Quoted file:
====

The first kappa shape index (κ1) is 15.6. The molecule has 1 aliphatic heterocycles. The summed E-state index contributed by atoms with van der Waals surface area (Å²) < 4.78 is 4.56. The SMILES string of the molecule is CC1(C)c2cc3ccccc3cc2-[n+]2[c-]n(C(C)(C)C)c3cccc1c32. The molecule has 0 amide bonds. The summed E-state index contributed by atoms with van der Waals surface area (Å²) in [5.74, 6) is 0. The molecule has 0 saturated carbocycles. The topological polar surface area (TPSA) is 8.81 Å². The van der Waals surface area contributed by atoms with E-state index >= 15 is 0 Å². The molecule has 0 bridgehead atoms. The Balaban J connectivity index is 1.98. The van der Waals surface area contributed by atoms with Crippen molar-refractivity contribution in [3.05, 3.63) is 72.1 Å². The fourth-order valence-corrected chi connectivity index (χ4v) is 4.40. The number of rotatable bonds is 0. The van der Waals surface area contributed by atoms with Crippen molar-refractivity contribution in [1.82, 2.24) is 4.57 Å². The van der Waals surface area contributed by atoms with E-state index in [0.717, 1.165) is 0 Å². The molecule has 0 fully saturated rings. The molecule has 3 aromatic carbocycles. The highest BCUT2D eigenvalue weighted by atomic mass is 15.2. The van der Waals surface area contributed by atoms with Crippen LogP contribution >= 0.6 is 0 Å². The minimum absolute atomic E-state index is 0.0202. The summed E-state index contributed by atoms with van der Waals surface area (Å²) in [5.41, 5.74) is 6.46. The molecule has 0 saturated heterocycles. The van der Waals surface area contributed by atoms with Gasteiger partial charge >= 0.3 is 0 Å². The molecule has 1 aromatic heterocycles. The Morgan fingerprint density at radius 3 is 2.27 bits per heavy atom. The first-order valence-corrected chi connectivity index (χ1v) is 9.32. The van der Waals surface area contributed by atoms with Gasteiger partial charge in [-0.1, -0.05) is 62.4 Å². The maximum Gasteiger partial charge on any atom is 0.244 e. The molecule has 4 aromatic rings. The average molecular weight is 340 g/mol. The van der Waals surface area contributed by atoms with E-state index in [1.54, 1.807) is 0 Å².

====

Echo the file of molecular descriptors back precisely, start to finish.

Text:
The first kappa shape index (κ1) is 15.6. The molecule has 1 aliphatic heterocycles. The summed E-state index contributed by atoms with van der Waals surface area (Å²) < 4.78 is 4.56. The SMILES string of the molecule is CC1(C)c2cc3ccccc3cc2-[n+]2[c-]n(C(C)(C)C)c3cccc1c32. The molecule has 0 amide bonds. The summed E-state index contributed by atoms with van der Waals surface area (Å²) in [5.74, 6) is 0. The molecule has 0 saturated carbocycles. The topological polar surface area (TPSA) is 8.81 Å². The van der Waals surface area contributed by atoms with E-state index >= 15 is 0 Å². The molecule has 0 bridgehead atoms. The Balaban J connectivity index is 1.98. The van der Waals surface area contributed by atoms with Crippen molar-refractivity contribution in [3.05, 3.63) is 72.1 Å². The fourth-order valence-corrected chi connectivity index (χ4v) is 4.40. The number of rotatable bonds is 0. The van der Waals surface area contributed by atoms with Crippen molar-refractivity contribution in [1.82, 2.24) is 4.57 Å². The van der Waals surface area contributed by atoms with E-state index in [0.717, 1.165) is 0 Å². The molecule has 0 fully saturated rings. The molecule has 3 aromatic carbocycles. The highest BCUT2D eigenvalue weighted by atomic mass is 15.2. The van der Waals surface area contributed by atoms with Crippen LogP contribution >= 0.6 is 0 Å². The minimum absolute atomic E-state index is 0.0202. The summed E-state index contributed by atoms with van der Waals surface area (Å²) in [5.41, 5.74) is 6.46. The molecule has 0 saturated heterocycles. The van der Waals surface area contributed by atoms with Gasteiger partial charge >= 0.3 is 0 Å². The molecule has 1 aromatic heterocycles. The Morgan fingerprint density at radius 3 is 2.27 bits per heavy atom. The first-order valence-corrected chi connectivity index (χ1v) is 9.32. The van der Waals surface area contributed by atoms with Gasteiger partial charge in [-0.1, -0.05) is 62.4 Å². The maximum Gasteiger partial charge on any atom is 0.244 e. The molecule has 4 aromatic rings. The average molecular weight is 340 g/mol. The van der Waals surface area contributed by atoms with E-state index in [1.54, 1.807) is 0 Å².